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Contributor score: 7
Literally had it on OI until I saw no family hx... Isn't it AUTOSOMAL DOMINANT?
FA 2019 pg. 51. Yes it is autosomal dominant. This question is poorly written but the clues are "wormian bones" and multiple fractures. Pretty sure everyone on this page would've nailed the diagnosis if seeing a real patient instead of using three lines of text with two hints. Questions like this demonstrate how this test became a way of ranking people based off of minutia they know and not their clinical abilities. This is why step is pass/fail in 2 years.
I wonder though, is it not possible for irradiated food to change in their protein structure, possibly somehow affect us? Some suggest Regardless I guess since it as irradiate with gamma radiation, there's no chance of the radiation staying in the food. In that sense I guess the answer makes sense but...
"the 100" on netflix taught me this lol
Why can it not be arterial hypertension?
I think Arterial HTN is referring to Pulmonary Artery HTN which would be present in LT HF in the long run with RT HF and edema. Pulm HTN would cause a backflow, and doesn't really answer the question "explain the patients Dyspnea". At least, that's how I saw it. Hope this helped.
the question has 2 murmurs, so does she have aortic stenosis too?
i guess it is not relevant since it asked for what is causing her SOB
I guess pulmonary HTN would happen in response to increased pressure after the edema happens, and would cause backflow (to the RV) over pulmonary edema.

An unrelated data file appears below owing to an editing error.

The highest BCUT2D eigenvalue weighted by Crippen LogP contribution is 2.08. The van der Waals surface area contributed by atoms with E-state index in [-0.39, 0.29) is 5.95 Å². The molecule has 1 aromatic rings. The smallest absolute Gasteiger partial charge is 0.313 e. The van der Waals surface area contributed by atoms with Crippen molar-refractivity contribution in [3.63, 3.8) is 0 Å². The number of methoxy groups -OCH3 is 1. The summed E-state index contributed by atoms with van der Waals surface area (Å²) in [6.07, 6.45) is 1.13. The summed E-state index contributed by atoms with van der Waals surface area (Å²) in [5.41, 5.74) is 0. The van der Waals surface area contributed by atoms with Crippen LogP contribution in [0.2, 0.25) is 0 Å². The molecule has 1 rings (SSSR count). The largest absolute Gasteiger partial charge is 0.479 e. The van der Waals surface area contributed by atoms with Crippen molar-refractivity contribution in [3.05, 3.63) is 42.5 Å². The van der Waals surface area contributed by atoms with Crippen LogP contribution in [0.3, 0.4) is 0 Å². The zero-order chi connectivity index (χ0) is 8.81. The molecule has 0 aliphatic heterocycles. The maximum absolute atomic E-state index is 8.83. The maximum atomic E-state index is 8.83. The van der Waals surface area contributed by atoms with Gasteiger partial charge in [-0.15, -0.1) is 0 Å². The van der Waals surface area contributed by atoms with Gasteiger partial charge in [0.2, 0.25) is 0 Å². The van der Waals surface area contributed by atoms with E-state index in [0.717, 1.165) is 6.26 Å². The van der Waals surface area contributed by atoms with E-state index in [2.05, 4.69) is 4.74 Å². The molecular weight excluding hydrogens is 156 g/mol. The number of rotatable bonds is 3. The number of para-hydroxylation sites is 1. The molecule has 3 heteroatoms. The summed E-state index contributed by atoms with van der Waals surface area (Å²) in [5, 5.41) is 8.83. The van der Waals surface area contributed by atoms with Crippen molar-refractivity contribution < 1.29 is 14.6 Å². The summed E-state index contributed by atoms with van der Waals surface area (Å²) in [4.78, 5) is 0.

There's a really great diagram in UWorld (QID 234) that explains what happens as a result of mitral stenosis. Very similar sounding to the patient in this question.
@sugaplum, yes rheumatic heart disease can cause mitral and aortic stenosis. Rheumatic aortic stenosis can be distinguished from degenerative aortic stenosis by 1)coexisting mitral stenosis and 2)fusion of the commisures.
The image shows a staghorn calculi which content is usually magnesium ammonium phosphate (can also be cystine but pH would be decreased not increased) and is caused by urease positive bugs that hydrolyze urea to ammonia leading to urine alkalinization (page 586 of FA 2019)
Patient also has a fever, suggestive of a UTI
Why not calcium phosphate, also at high pH? I was between the two but decided on calcium phosphate because the images of staghorn I've seen seem to be more smooth and rounded. I guess should've gone more based on the pyelonephritis symptoms as well caused by the stone harboring bacteria.